Wednesday, June 27, 2007

The Rejection Blues

Allison, you seem like an upbeat person. Congrats on your book, btw. I am wondering if you've experienced a lot of rejection as a writer and how you deal with it. Also, what do you think of my new blog? You can check it out at Literary Rejections on Display. I guess I'm naming names! www.literaryrejectionsondisplay.blogspot.com.

First: your blog. Hey, if you're willing to put yourself out there and risk that an editor might recognize you, then more power to you! Personally, I'd be wary because the industry is small and incestuous, and you never know with whom you might work. BUT, it seems like you're just reporting the facts and not disparaging anyone, so yeah, if you're comfy w/it, so am I. And maybe people can find solace in numbers.

As far as personal rejection? Well, I think there are different types of personalities in this world: people who take rejection personally and people who do not. I fall into the latter category. My ego must be too big or something because yup, between the magazine world and the book world, I've gotten rejected hundreds of times, and I just don't care that much. In fact, my agent and I were chatting the other day about a rejection for TDLF, and we were cracking up at it (not at the editor, I should note, just the strong distaste noted for the book in the rejection)...which was sort of the same reaction that I had at the time. What else can I do but laugh?

I dunno. My attitude is always like, "Oh well, what am I going to do about it?" Which isn't to say that you can't learn from rejection. You often can and even more often should, but I've been around long enough to know that an editor or agent or whomever isn't rejecting me when he or she says no to an idea or a pitch or even a completed manuscript. By depersonalizing it, I've already removed the emotion from the situation.

I also find that it's really helpful to get right back on the horse. When I was in the midst of my agent hunt, I'd send out a query as soon as I got a rejection back from someone. That whole "close one door as another one opens" idea.

So readers, how do you deal with rejection? Any good coping strategies?

6 comments:

Kim_Ze said...

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Kiss

Writer, Rejected said...

Hi Allison: Thanks for the thoughtful response on your own personal experience with rejection. I admire your spirit! As for me, I am not in the least worried about the editors getting pissed off: 1) they basically send out a million rejections and so what are the chances they will rememer mine? 2) they often write the same things on the rejections, which though personal, are fairly generic 3) I've heard through the grapevine that several editors are actually following the blog and think it's pretty funny 4) I count on the world having a good sense of humor.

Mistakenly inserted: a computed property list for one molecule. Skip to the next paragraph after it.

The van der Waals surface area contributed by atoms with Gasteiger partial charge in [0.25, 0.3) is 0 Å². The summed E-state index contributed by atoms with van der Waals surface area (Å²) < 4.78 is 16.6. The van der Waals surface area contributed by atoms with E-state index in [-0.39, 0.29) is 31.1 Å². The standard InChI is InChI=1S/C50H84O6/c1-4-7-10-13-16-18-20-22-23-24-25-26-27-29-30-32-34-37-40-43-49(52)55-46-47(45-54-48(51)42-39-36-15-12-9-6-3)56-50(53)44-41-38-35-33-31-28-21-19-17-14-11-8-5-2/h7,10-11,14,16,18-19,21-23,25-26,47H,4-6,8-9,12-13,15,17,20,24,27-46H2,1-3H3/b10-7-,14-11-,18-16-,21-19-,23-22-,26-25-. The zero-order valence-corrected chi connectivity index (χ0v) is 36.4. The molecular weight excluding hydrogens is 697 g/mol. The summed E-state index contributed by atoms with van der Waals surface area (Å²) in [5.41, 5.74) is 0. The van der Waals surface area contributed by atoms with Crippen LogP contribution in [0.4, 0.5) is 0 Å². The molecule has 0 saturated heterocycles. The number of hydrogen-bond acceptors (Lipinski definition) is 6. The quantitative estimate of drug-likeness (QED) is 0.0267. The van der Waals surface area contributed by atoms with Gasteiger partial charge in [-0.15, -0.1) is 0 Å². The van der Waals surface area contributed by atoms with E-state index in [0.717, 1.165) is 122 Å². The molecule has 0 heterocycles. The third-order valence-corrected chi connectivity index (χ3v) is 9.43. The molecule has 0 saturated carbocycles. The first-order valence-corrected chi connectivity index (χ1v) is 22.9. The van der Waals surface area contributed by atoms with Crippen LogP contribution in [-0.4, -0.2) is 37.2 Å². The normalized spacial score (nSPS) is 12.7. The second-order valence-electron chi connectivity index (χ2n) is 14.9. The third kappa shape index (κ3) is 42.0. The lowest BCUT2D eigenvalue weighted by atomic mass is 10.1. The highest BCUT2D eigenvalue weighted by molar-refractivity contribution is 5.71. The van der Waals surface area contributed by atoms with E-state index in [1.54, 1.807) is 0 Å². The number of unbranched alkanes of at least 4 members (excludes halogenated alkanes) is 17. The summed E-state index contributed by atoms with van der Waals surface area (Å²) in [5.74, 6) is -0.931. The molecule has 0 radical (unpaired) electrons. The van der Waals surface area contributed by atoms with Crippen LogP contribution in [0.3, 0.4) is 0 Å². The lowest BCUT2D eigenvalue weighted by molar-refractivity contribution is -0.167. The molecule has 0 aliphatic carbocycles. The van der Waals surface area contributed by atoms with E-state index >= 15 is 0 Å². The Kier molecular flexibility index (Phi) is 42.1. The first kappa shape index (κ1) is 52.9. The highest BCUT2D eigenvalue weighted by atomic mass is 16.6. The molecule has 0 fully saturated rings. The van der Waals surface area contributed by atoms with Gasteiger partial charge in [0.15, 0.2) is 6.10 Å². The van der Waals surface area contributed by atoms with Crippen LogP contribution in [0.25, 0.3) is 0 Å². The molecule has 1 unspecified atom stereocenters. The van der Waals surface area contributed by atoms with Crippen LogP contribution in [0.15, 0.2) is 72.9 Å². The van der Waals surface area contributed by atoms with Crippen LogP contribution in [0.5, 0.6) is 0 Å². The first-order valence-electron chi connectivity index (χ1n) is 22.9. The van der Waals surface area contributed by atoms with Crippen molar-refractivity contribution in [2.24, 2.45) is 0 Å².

My blog is really about trying to come to terms with so much rejection. In many cases, now standing back, I can find some useful criticism in the rejections,though not all of them. I find that the quality of the rejection really counts. It's been interesting. And now some writers are sending me their favorite rejections to post and analyze. Would you like to send me one of yours? You can at writerrejected at aol.com I guess yours didn't bug you at all, so it may not appeal, but it is true that other writers find comfort in numbers.

Manic Mom said...

Allison-totally agree with everything that you've said about rejection, and Lord knows I've beaten the dead horse when it comes to talking and whining and griping and ranting about my rejections.

Talent Persistence and Timing.

Also, remember this to those facing rejection currently:
A published author is an amateur who doesn't quit! (Read that somewhere.

Trish Ryan said...

I tend to take rejection far less bravely. I hate it. It beats the crap out of me if I let it. But the flip side is that I'm irrationally optimistic. So whenever I hear a huge actor tell the story of how randomly they got discovered, it re-energizes to me to get back on the horse and try again.

Finding an agent is a little like finding a spouse, I discovered. It only takes one, and after that, everything is different. But when you're looking, the wait seems to take forever.

Julie said...

I absolutely agree about not taking it personally. Odd, because I know I am a pretty sensitive person; however, when it comes to getting a query letter (for a freelance magazine article) rejected, it feels like a bummer, but I just don't see how it should make me feel bad about myself. I have also found that most editors will give me a good reason for the rejection like, "we have something similar in the works." What's to feel about that?

Neva said...

Successful writers develop thick skins. Allison is right . . . it's not personal. Publishing is a business like any other and even though the writing may have very personal meaning to the author, if it doesn't fit the vision or the bottom line of the publisher, it will not make the cut.